The Rotary motto is service above self, and Lewis does what she can as president to make sure members live that motto. That includes checking in with service committees and promoting events like the Minority Business Awards, which currently is accepting nominations.
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Lewis is proud of how her Rotary Club has diversified in recent years. The district governor visited the club and remarked on how diverse it is compared to other clubs, she said.
“I’m accustomed to being in non-diverse environments; I work in banking. I work in a very non-diverse industry,” she said. “So, for me, it’s just like, ‘OK, you’re the only color in the room, that’s just kind of your world,’ but it’s very exciting when I look out from the podium, and I see that our club is starting to reflect the community that we’re serving, and I think that’s very important.”
Diversity efforts did not come easy to Rotary Clubs. It took a Supreme Court decision in 1987 to allow women to even serve in Rotary. She is the fifth woman to lead the club.
“Our goal is to serve our community, and if our membership base is not diverse, we may miss some community needs that are out there,” Lewis said. “If we’re not interacting with our Hispanic communities and our Black communities, if we don’t have those members within our club to express what those needs are, then we may be blind to some of the needs in the community and miss opportunities to help.”
If she had been asked 10 years ago, Lewis would have said she’s not a leader.
But then she started serving on boards — starting with Ronald McDonald House in Fort Worth as the treasurer — and ended up in officer positions on those boards. One day she looked at all her roles and realized she had become a leader in the city.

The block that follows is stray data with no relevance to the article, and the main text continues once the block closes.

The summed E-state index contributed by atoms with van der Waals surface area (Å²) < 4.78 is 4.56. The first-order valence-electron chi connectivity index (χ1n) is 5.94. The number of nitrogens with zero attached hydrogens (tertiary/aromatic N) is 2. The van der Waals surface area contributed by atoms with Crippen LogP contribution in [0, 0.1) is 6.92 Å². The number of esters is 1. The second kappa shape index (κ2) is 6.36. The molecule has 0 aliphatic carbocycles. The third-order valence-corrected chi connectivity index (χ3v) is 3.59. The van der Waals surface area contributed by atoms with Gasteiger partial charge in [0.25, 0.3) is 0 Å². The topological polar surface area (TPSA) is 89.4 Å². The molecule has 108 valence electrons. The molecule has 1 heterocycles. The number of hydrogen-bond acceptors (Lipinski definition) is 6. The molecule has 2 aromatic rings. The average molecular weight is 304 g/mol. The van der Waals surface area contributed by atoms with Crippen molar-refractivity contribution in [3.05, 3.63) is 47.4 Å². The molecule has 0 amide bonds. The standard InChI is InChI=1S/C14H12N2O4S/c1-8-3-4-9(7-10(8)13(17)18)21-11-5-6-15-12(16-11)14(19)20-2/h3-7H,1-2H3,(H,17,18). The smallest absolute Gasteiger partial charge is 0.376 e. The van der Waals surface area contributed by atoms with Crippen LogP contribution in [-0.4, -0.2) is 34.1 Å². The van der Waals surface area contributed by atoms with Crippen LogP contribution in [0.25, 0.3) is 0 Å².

As she leads, Lewis wants to do so with empathy.
“You have to be able to understand people, and you have to listen; listen, empathy, grace, all of those things — you’ve got to be human,” Lewis said. “Some of the old, you know, old school business books are, ‘profit above all,’ and that’s not it. If you want people to be engaged, you have to get to know them, you have to empathize with them.”
Courtney Lewis Bio
Moved to Fort Worth: 2012
Family: Husband Damian Lewis of six years; children, L’Darrius Garner, 27, Emilleo White, 24, and Evie White, 20; grandchildren, Jayden and Egypt White and Aydan Garner
Education: Bachelor’s degree in finance from SMU, 2000
Work experience: 21 years in the financial services industry. She started as an investment bank analyst with Chase and made the switch to commercial banking starting with Washington Mutual. She spent five and a half years with Compass Bank, which was acquired by BBVA and now PNC. She worked for several small community banks before accepting the position with BancorpSouth.
Volunteer experience: Rotary Club of Fort Worth, president; Ronald McDonald House of Fort Worth, immediate past president; Housing Channel, chairwoman. Previously served on William Mann CDC, Leadership Fort Worth and treasurer for Camp Fire First Texas.
First job: Scooping ice cream at Braum’s when I was 16.
Advice for someone learning to be a leader: Never stop learning.
Best advice ever received: Leave it better than you found it. – Bob Bolen
Kristen Barton is an enterprise reporter for the Fort Worth Report. Contact her at firstname.lastname@example.org. At the Fort Worth Report, news decisions are made independently of our board members and financial supporters. Read more about our editorial independence policy here.